Drew Silva

Winter Meetings Live

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That's All From Indy

Friday, December 11, 2009


It's time to put the old kibosh on the 2009 edition of Major League Baseball's over-hyped, yet always classic Winter Meetings. The four-day event can only be defined as a spectacle, packed with trades, free agent signings and even a few false rumors. This year was no different.

The Rotoworld crew generated close to 500 news blurbs and our Twitter feed gained nearly 1,000 new followers. It was a week to remember and one I, personally, will never forget. Thank you all for keeping up with us and for providing feedback through e-mails or on Twitter. It has been an absolute blast.

Of course, the offseason isn't close to being through. Over 100 perfectly signable free agents remain on the open market and there are trades that haven't yet been completed. The rumors aren't ready to cease and we'll continue pumping out hot stove-related blurbs right up into Spring Training. Stay tuned. We have no plans to disappoint.

The Fantasy Side Of Things

Ready for a little fantasy baseball chatter? Yeah, us too. With each trade and free agent signing that takes place this offseason, fantasy draft rankings will be affected. It's simple: different situations and scenarios result in different values. Let's recap some of the winners and losers from this year's Winter Meetings.

First, because we're positive people, the winners:

Rafael Soriano - RHP - Rays

The Braves were a little shocked and upset when Soriano accepted arbitration earlier this week, but they were quickly able to work out a deal and ship him off to Tampa Bay. The Rays haven't committed to him at closer just yet, but he has a clear path to the ninth-inning gig. The right-hander struck out 102 batters in 75 2/3 innings this past season and boasts a devastating fastball-slider combo. He could easily top 35 saves in 2010 on a very talented Rays team.

Curtis Granderson - OF - Yankees

Granderson was the centerpiece of the Winter Meetings' biggest move, a three-team trade involving the Diamondbacks, Tigers, and, of course, the Yankees. He hit 30 home runs in spacious Comerica Park during the 2009 season while also collecting 71 RBI. The new Yankee Stadium is a much friendlier ballpark for left-handed power hitters and he should become well acquainted with the short right field porch rather quickly. A 35-plus homer season is not out of the question for the speedy center fielder and he should be provided with a good deal of RBI opportunities in a loaded Bronx Bombers lineup.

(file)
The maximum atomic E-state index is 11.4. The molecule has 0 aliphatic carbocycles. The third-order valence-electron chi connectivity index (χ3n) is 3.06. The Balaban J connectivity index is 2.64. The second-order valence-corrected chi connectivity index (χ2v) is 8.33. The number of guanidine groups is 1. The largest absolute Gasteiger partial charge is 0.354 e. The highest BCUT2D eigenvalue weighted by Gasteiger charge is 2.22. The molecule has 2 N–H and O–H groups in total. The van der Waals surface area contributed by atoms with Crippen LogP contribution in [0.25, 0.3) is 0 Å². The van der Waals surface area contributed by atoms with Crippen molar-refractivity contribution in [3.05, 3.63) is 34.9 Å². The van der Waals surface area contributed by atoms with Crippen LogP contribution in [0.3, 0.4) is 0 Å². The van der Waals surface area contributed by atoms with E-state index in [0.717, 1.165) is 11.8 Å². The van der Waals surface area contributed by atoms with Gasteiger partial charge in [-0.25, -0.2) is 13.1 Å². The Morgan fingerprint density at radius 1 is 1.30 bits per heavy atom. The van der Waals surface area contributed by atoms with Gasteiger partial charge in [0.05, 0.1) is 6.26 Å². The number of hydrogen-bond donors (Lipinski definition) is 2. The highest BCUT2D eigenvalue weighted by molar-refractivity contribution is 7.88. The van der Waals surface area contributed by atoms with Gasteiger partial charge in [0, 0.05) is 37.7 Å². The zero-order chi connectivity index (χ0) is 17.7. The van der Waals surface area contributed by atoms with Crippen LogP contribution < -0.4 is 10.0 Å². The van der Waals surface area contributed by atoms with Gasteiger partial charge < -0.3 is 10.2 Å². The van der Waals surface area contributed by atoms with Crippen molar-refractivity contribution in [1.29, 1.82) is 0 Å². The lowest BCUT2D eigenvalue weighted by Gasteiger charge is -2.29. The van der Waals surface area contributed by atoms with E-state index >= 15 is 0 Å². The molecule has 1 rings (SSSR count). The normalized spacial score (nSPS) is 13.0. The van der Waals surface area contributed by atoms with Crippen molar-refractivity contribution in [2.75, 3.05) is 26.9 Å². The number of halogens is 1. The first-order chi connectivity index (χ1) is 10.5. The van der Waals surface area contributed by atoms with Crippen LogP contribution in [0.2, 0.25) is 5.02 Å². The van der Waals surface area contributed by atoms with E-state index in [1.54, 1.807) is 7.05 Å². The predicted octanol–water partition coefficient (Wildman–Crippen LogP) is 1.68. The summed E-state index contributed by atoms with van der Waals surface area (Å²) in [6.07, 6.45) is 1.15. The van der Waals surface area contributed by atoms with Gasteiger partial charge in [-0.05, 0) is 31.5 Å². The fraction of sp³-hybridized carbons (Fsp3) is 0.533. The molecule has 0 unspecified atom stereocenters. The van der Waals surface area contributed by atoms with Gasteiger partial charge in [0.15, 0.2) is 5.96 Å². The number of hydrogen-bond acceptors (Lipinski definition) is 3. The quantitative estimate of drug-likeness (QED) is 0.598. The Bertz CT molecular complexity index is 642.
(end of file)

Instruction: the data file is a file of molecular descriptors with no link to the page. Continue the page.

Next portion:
Brad Penny - RHP - Cardinals

St. Louis hopped quickly on Penny at this year's winter gathering, inking him to a one-year contract worth $7.5 million in base salary and another $1.5 million in incentives. The 31-year-old right-hander struggled with Boston in 2009, there's no denying that, but he went 4-1 with a 2.59 ERA once the Giants scooped him up in late August. He's a National League pitcher and Cardinals pitching coach Dave Duncan is the best in the business at fixing tweaks in hurlers and revitalizing careers. It's a marriage that should work for both parties.

Brian Bruney - RHP - Nationals

The Nationals gave up their first pick in Thursday's Rule 5 Draft to acquire 27-year-old reliever Brian Bruney from the Yankees. He was fairly impressive in 2009 with the Yanks, posting a 3.92 ERA and tallying 36 strikeouts in 39 innings of work. He may just get a crack at closing games next season in Washington. The Nats can't be fully confident in incumbent closer Mike MacDougal, who collected 20 saves in 21 opportunities this past season but did it while posting a 1.52 WHIP and 30/30 K/BB. This will be a situation to monitor in the spring.

Honorable Mentions: Matt Lindstrom (Astros). He should get the chance to close in Houston, even over Brandon Lyon. ... And LaTroy Hawkins (Brewers), who might get a crack at saves if Trevor Hoffman's age finally catches up to him.

Now the losers:

Rich Harden - RHP - Rangers

Harden is among the filthiest pitchers in the game when healthy and managed to strike out 10.9 batters per nine innings this past year with his tricky fastball-changeup attack. But moving from the National League to the American League is never easy, even for pitchers who have had a taste of both leagues. On top of that, the Rangers' ballpark is cozy and balls tend to fly out at a high rate. For a flyball pitcher like Harden, that could mean trouble. Draft him for the strikeouts, but you'd be foolish to expect a low ERA.

Pedro Feliz - 3B - Astros

Poor Pedro. He was handed a healthy $4.5 million contract by the Astros this week but is stepping into a situation in Houston that is not only volatile, but borderline confusing. The Astros have a litter of corner-infielders on their 40-man roster, including Geoff Blum, Jeff Keppinger and 25-year-old Chris Johnson. Feliz has never been much of a fantasy asset, but he may have taken an even larger step in the direction of fantasy anonymity now that he's on a poor team and a poor organization in general.

The Nationals

Solely because they signed 38-year-old catcher Ivan Rodriguez to a two-year, $6 million contract. Pudge made only $1.5 million in 2009, yet the Nats came to the inconceivable decision that he needed a raise. Does a career-worst .249/.280/.384 batting line really deserve to be rewarded?

Honorable Mentions: Randy Wolf (Brewers). He should do fine, but there are concerns that some of his success in 2009 was the result of spacious Chavez Ravine. For what it's worth, his splits don't necessarily back up that concern. ... And Astros GM Ed Wade, because it seems he's gone crazy. Or should we be blaming owner Drayton McLane?


Drew Silva is a baseball editor for Rotoworld and also contributes on NBC Sports' Hardball Talk. He can be found on Twitter.
Email :Drew Silva



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